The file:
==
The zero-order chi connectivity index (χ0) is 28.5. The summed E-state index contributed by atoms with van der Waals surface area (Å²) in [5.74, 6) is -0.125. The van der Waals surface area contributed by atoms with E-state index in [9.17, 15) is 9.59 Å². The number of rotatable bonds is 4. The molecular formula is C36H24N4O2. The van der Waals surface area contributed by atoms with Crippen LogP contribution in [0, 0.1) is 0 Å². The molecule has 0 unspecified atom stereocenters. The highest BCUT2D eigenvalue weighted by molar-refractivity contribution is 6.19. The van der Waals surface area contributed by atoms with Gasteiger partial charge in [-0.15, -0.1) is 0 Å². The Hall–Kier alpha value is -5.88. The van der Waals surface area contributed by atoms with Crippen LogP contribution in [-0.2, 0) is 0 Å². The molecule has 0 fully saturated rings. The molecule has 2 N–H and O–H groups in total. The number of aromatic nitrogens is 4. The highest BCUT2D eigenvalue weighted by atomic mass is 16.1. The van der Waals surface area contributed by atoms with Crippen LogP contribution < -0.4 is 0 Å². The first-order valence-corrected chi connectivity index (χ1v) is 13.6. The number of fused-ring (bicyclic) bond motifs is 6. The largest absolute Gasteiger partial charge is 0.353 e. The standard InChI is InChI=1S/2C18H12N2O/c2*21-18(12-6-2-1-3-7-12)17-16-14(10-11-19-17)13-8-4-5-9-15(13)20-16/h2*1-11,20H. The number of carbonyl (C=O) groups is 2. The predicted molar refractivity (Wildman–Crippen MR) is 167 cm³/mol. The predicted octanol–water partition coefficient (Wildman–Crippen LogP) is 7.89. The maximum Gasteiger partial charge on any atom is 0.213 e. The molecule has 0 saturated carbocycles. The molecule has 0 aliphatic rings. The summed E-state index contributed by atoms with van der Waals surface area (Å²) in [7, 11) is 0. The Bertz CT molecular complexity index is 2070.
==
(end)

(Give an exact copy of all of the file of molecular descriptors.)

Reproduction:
The zero-order chi connectivity index (χ0) is 28.5. The summed E-state index contributed by atoms with van der Waals surface area (Å²) in [5.74, 6) is -0.125. The van der Waals surface area contributed by atoms with E-state index in [9.17, 15) is 9.59 Å². The number of rotatable bonds is 4. The molecular formula is C36H24N4O2. The van der Waals surface area contributed by atoms with Crippen LogP contribution in [0, 0.1) is 0 Å². The molecule has 0 unspecified atom stereocenters. The highest BCUT2D eigenvalue weighted by molar-refractivity contribution is 6.19. The van der Waals surface area contributed by atoms with Gasteiger partial charge in [-0.15, -0.1) is 0 Å². The Hall–Kier alpha value is -5.88. The van der Waals surface area contributed by atoms with Crippen LogP contribution in [-0.2, 0) is 0 Å². The molecule has 0 fully saturated rings. The molecule has 2 N–H and O–H groups in total. The number of aromatic nitrogens is 4. The highest BCUT2D eigenvalue weighted by atomic mass is 16.1. The van der Waals surface area contributed by atoms with Crippen LogP contribution < -0.4 is 0 Å². The first-order valence-corrected chi connectivity index (χ1v) is 13.6. The number of fused-ring (bicyclic) bond motifs is 6. The largest absolute Gasteiger partial charge is 0.353 e. The standard InChI is InChI=1S/2C18H12N2O/c2*21-18(12-6-2-1-3-7-12)17-16-14(10-11-19-17)13-8-4-5-9-15(13)20-16/h2*1-11,20H. The number of carbonyl (C=O) groups is 2. The predicted molar refractivity (Wildman–Crippen MR) is 167 cm³/mol. The predicted octanol–water partition coefficient (Wildman–Crippen LogP) is 7.89. The maximum Gasteiger partial charge on any atom is 0.213 e. The molecule has 0 saturated carbocycles. The molecule has 0 aliphatic rings. The summed E-state index contributed by atoms with van der Waals surface area (Å²) in [7, 11) is 0. The Bertz CT molecular complexity index is 2070.